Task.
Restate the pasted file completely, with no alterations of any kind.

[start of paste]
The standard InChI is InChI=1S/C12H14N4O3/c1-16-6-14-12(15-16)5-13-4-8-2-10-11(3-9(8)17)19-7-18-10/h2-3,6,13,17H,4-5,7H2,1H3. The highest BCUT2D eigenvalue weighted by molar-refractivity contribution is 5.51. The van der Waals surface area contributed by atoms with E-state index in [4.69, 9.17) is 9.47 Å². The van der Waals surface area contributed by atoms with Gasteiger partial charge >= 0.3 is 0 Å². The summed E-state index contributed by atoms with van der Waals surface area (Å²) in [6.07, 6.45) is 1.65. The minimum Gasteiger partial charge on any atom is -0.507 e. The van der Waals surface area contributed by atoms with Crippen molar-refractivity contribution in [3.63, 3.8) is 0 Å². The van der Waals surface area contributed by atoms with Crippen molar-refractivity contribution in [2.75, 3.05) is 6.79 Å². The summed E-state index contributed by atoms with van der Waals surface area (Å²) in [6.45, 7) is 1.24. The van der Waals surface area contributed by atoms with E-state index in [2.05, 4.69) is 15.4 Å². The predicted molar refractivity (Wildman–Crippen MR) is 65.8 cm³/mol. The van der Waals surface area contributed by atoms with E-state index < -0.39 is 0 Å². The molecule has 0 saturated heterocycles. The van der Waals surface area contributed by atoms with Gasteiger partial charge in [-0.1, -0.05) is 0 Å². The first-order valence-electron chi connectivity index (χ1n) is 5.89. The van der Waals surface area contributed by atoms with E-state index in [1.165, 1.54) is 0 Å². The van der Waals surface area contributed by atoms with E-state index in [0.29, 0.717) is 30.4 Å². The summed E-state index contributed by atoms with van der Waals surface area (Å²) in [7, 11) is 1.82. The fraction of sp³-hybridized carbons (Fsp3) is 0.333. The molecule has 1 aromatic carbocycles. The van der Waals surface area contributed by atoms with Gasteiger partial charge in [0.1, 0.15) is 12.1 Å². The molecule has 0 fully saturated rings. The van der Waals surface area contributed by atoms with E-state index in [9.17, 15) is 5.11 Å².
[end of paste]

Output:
The standard InChI is InChI=1S/C12H14N4O3/c1-16-6-14-12(15-16)5-13-4-8-2-10-11(3-9(8)17)19-7-18-10/h2-3,6,13,17H,4-5,7H2,1H3. The highest BCUT2D eigenvalue weighted by molar-refractivity contribution is 5.51. The van der Waals surface area contributed by atoms with E-state index in [4.69, 9.17) is 9.47 Å². The van der Waals surface area contributed by atoms with Gasteiger partial charge >= 0.3 is 0 Å². The summed E-state index contributed by atoms with van der Waals surface area (Å²) in [6.07, 6.45) is 1.65. The minimum Gasteiger partial charge on any atom is -0.507 e. The van der Waals surface area contributed by atoms with Crippen molar-refractivity contribution in [3.63, 3.8) is 0 Å². The van der Waals surface area contributed by atoms with Crippen molar-refractivity contribution in [2.75, 3.05) is 6.79 Å². The summed E-state index contributed by atoms with van der Waals surface area (Å²) in [6.45, 7) is 1.24. The van der Waals surface area contributed by atoms with E-state index in [2.05, 4.69) is 15.4 Å². The predicted molar refractivity (Wildman–Crippen MR) is 65.8 cm³/mol. The van der Waals surface area contributed by atoms with E-state index < -0.39 is 0 Å². The molecule has 0 saturated heterocycles. The van der Waals surface area contributed by atoms with Gasteiger partial charge in [-0.1, -0.05) is 0 Å². The first-order valence-electron chi connectivity index (χ1n) is 5.89. The van der Waals surface area contributed by atoms with E-state index in [1.165, 1.54) is 0 Å². The van der Waals surface area contributed by atoms with E-state index in [0.29, 0.717) is 30.4 Å². The summed E-state index contributed by atoms with van der Waals surface area (Å²) in [7, 11) is 1.82. The fraction of sp³-hybridized carbons (Fsp3) is 0.333. The molecule has 1 aromatic carbocycles. The van der Waals surface area contributed by atoms with Gasteiger partial charge in [0.1, 0.15) is 12.1 Å². The molecule has 0 fully saturated rings. The van der Waals surface area contributed by atoms with E-state index in [9.17, 15) is 5.11 Å².